The LDHs can’t spread out on their own into a single layer, which would be needed for them to filter out the phosphate. Biochar, however, does work well in filters. So Stefan hypothesized that if he could get an LDH to stick to biochar, the LDH would spread out in a thin layer. Then it should be able to remove the phosphate.

“By combining the two you kill two birds with one stone,” Stefan says. By that, he means, the biochar will be “making the LDH more viable, by spreading it out.”

To test his idea, the teen began by making combinations of biochar and LDHs. He tested two types of LDH. One contained magnesium and aluminum. The other had magnesium and iron. He put these into solutions of phosphorus and measured how much each mix could remove from the water.

The magnesium and aluminum pairing worked best. And the best recipe was made from 60 percent biochar and 40 percent of this LDH. It soaked up phosphate well. It became 95 percent saturated with phosphate in just one hour.

Stefan was curious whether the biochar mix could later release the phosphate it had taken up. Then that nutrient might be returned to the soil as a plant fertilizer. To test the idea, the teen prepared small cups of sand in which he would grow lettuce seeds. Some cups had only sand. These served as his control. The others also contained his phosphate-loaded mixture. After 12 days, the teen measured how big the lettuce seedlings had grown.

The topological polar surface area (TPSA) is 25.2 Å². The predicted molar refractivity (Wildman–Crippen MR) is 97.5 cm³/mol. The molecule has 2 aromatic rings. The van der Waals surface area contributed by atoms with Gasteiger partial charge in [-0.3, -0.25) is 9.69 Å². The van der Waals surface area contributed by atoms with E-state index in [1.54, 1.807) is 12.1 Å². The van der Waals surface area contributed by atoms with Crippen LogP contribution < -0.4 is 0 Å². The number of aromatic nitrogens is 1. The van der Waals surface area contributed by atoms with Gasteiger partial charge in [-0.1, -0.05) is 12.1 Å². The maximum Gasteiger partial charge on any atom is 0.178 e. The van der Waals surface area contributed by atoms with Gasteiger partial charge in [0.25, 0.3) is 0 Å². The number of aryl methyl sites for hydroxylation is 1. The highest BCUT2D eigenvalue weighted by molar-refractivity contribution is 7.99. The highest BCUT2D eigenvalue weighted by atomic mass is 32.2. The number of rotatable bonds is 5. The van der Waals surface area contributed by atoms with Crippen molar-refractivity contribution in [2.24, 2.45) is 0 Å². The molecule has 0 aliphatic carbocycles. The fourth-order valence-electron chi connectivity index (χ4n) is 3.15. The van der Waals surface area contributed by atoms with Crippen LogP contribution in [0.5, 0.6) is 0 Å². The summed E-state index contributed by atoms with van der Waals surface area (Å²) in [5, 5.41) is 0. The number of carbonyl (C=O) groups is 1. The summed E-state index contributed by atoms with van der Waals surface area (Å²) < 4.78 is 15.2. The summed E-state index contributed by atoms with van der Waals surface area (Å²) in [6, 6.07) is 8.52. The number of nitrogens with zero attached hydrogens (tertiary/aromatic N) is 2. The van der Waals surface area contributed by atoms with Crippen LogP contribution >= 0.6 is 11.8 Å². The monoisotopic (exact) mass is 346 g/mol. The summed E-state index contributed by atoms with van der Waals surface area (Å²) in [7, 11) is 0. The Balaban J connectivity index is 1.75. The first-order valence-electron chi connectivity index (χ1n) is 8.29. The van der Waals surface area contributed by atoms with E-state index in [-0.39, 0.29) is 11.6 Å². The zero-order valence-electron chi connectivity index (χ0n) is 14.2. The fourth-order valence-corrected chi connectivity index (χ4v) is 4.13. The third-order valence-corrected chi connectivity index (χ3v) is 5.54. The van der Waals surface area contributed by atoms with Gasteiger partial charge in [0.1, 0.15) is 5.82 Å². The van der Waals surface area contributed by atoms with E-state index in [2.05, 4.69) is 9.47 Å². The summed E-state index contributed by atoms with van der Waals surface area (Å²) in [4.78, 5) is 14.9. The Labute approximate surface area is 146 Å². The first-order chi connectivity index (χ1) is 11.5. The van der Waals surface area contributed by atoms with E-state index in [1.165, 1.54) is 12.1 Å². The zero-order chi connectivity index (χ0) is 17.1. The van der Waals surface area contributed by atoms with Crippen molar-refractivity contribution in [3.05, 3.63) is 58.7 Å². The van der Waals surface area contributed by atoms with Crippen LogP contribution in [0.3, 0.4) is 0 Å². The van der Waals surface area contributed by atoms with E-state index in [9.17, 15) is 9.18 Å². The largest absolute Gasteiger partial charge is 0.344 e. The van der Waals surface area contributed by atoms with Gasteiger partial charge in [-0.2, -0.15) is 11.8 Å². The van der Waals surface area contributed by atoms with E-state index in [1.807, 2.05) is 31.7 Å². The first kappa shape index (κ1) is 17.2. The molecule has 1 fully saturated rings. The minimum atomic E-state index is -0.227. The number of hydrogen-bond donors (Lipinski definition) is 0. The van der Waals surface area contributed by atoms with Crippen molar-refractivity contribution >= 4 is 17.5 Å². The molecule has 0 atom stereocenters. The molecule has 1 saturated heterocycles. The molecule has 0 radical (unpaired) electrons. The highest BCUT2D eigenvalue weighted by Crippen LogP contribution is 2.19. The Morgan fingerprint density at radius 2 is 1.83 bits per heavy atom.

The seedlings grown in cups that also had the phosphate-loaded biochar were 20 milligrams (0.0007 ounce) heavier than those grown in just sand. The biochar had released some of the phosphate, which the lettuce seeds used to grow.

Stefan and three University of Florida scientists have just published the new findings in the March Journal of Industrial and Engineering Chemistry.